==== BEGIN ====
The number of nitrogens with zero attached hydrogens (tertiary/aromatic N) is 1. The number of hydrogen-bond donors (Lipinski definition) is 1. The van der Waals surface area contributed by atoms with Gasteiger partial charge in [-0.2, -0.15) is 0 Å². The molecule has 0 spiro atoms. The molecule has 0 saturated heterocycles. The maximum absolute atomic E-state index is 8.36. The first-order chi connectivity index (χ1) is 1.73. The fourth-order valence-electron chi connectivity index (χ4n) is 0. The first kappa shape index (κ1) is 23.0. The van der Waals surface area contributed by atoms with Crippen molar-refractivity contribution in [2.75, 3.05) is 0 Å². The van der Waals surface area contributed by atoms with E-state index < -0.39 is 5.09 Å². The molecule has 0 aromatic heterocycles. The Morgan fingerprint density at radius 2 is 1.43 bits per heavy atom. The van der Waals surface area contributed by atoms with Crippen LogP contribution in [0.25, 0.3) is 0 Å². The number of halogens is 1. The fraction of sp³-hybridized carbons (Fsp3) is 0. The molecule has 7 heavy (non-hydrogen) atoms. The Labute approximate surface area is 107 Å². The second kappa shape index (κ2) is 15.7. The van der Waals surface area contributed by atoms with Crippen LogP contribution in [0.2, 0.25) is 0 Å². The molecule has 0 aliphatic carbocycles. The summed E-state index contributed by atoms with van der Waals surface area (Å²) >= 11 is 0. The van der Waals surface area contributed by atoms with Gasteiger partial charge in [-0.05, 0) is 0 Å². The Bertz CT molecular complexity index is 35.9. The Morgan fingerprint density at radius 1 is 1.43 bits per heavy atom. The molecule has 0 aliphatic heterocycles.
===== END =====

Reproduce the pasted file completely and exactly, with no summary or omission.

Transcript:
The number of nitrogens with zero attached hydrogens (tertiary/aromatic N) is 1. The number of hydrogen-bond donors (Lipinski definition) is 1. The van der Waals surface area contributed by atoms with Gasteiger partial charge in [-0.2, -0.15) is 0 Å². The molecule has 0 spiro atoms. The molecule has 0 saturated heterocycles. The maximum absolute atomic E-state index is 8.36. The first-order chi connectivity index (χ1) is 1.73. The fourth-order valence-electron chi connectivity index (χ4n) is 0. The first kappa shape index (κ1) is 23.0. The van der Waals surface area contributed by atoms with Crippen molar-refractivity contribution in [2.75, 3.05) is 0 Å². The van der Waals surface area contributed by atoms with E-state index < -0.39 is 5.09 Å². The molecule has 0 aromatic heterocycles. The Morgan fingerprint density at radius 2 is 1.43 bits per heavy atom. The van der Waals surface area contributed by atoms with Crippen LogP contribution in [0.25, 0.3) is 0 Å². The number of halogens is 1. The fraction of sp³-hybridized carbons (Fsp3) is 0. The molecule has 7 heavy (non-hydrogen) atoms. The Labute approximate surface area is 107 Å². The second kappa shape index (κ2) is 15.7. The van der Waals surface area contributed by atoms with Crippen LogP contribution in [0.2, 0.25) is 0 Å². The molecule has 0 aliphatic carbocycles. The summed E-state index contributed by atoms with van der Waals surface area (Å²) >= 11 is 0. The van der Waals surface area contributed by atoms with Gasteiger partial charge in [-0.05, 0) is 0 Å². The Bertz CT molecular complexity index is 35.9. The Morgan fingerprint density at radius 1 is 1.43 bits per heavy atom. The molecule has 0 aliphatic heterocycles.